All company directors should be forced to repay bonuses if they underperform. Executive Compensation: Reward for success not failure advocates introducing “clawbacks” to all bonus contracts as the best way to end rewards for failure in the boardroom. Clawback would also be an effective way of ensuring shareholders are able to reduce the outgoing pay of a poor performing director who had decided to resign.
Remuneration committees should set downside conditions to director contracts which, if breached, would trigger clawbacks. Clear targets such as underperformance in terms of total shareholder return, a fall in the absolute share price beyond a certain level or a rise in the credit spread of the company’s debt beyond a certain level would enable shareholders to see whether the company and its managements had failed in some way.
To build up a clawback fund, half of all bonuses and long term incentive payments would be put in an escrow account and paid out evenly over five years. The company could withdraw the funds if directors underperformed.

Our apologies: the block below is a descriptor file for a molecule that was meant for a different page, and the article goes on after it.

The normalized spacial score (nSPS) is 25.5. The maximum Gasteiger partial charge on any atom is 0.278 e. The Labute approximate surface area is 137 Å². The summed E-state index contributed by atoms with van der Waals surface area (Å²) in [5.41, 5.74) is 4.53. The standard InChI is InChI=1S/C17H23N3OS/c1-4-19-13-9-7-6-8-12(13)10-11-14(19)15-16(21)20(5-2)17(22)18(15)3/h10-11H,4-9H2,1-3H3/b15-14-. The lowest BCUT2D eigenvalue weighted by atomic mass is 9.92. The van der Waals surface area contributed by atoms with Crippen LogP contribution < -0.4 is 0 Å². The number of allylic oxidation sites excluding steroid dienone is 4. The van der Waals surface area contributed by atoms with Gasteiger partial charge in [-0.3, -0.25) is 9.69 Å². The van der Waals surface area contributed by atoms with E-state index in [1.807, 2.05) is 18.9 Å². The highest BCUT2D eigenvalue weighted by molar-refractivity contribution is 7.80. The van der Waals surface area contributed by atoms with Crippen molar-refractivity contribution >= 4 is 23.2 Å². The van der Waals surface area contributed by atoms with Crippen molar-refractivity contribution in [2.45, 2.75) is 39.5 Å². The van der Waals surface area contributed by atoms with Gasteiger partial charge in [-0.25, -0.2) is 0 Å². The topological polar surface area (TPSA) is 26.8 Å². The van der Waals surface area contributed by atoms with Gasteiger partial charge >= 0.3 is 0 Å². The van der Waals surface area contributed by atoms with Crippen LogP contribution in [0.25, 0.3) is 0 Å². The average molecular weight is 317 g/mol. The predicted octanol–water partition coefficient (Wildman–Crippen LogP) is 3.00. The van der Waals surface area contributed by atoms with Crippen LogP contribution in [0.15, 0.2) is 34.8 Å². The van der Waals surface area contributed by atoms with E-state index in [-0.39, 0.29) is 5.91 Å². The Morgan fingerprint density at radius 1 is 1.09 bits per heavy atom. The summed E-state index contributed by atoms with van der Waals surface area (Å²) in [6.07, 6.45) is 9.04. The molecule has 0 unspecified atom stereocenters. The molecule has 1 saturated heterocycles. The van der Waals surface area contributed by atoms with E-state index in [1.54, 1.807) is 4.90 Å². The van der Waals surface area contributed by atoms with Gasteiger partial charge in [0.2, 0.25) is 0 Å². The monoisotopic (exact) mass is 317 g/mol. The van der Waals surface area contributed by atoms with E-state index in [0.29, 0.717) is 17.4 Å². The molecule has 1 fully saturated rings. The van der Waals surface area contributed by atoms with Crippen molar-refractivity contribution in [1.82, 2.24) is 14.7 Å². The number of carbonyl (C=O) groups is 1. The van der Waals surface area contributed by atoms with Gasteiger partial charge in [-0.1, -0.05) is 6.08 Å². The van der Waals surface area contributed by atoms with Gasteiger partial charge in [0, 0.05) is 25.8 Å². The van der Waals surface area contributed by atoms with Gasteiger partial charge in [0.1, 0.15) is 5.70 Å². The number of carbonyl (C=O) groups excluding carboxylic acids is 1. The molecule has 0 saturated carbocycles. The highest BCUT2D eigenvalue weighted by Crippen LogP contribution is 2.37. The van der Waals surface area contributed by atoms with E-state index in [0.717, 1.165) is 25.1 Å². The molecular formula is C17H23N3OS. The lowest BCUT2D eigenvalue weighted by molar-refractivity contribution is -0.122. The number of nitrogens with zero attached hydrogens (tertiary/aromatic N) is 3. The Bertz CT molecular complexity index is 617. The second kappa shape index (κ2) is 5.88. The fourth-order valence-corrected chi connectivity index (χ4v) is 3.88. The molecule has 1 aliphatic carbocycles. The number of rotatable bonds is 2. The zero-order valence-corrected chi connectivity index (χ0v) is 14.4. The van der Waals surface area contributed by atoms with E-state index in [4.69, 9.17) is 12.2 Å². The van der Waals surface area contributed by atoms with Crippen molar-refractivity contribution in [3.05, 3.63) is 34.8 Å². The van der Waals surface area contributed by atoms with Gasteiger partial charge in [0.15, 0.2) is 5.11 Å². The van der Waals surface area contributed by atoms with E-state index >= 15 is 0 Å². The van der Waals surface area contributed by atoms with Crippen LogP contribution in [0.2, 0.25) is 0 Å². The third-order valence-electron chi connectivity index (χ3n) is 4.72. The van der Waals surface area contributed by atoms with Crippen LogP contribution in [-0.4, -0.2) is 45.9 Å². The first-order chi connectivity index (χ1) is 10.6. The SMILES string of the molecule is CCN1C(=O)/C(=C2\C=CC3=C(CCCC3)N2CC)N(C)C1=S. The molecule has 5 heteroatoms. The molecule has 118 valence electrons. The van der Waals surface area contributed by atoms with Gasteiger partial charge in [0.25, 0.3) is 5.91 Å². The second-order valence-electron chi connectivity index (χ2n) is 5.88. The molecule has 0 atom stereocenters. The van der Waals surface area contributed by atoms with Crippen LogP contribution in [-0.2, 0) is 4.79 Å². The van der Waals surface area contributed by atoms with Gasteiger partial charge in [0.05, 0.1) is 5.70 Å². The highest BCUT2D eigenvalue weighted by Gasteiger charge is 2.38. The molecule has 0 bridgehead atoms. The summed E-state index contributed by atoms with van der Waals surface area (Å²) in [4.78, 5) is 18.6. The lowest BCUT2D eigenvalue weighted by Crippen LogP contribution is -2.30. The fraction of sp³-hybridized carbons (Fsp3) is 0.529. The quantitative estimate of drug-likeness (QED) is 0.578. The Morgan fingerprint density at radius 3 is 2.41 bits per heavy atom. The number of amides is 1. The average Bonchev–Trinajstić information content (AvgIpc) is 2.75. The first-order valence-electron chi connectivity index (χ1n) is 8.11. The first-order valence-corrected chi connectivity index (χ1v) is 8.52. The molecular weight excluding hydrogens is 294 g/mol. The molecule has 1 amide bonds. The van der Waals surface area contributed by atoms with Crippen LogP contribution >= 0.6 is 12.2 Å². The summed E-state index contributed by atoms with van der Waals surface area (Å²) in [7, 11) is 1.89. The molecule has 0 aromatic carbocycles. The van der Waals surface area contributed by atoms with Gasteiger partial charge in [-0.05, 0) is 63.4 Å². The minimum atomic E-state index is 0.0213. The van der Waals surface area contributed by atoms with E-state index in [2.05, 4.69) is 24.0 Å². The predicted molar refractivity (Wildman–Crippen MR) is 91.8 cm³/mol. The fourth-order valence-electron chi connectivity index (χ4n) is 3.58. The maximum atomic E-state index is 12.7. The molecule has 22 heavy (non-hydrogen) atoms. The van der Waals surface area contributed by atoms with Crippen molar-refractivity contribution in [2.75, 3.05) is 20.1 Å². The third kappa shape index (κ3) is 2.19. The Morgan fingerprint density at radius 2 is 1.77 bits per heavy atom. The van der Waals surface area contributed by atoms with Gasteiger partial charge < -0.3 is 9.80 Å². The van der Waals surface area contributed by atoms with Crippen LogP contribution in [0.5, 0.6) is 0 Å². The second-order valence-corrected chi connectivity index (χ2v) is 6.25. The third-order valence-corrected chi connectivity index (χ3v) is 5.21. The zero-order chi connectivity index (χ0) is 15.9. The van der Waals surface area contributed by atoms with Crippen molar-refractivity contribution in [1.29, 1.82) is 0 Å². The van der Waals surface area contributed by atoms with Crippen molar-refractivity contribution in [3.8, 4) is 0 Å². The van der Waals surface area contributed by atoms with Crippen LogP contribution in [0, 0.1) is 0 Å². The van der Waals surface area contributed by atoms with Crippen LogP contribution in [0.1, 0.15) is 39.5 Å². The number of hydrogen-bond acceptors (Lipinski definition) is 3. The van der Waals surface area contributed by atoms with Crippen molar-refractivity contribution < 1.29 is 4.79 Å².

The report, published to coincide with the government’s consultation into executive pay and shareholder rights, says that clawback would be a much more effective mechanism to end rewards for failure than the Government's current proposals. This still allows companies to agree termination payments with under-performing employees. While exit payments are still likely under these proposals, a properly drawn up clawback scheme could easily overwhelm these in the case of failure. Indeed, clawback is structured to ensure that the greater the underperformance the more the executive would have to pay back.
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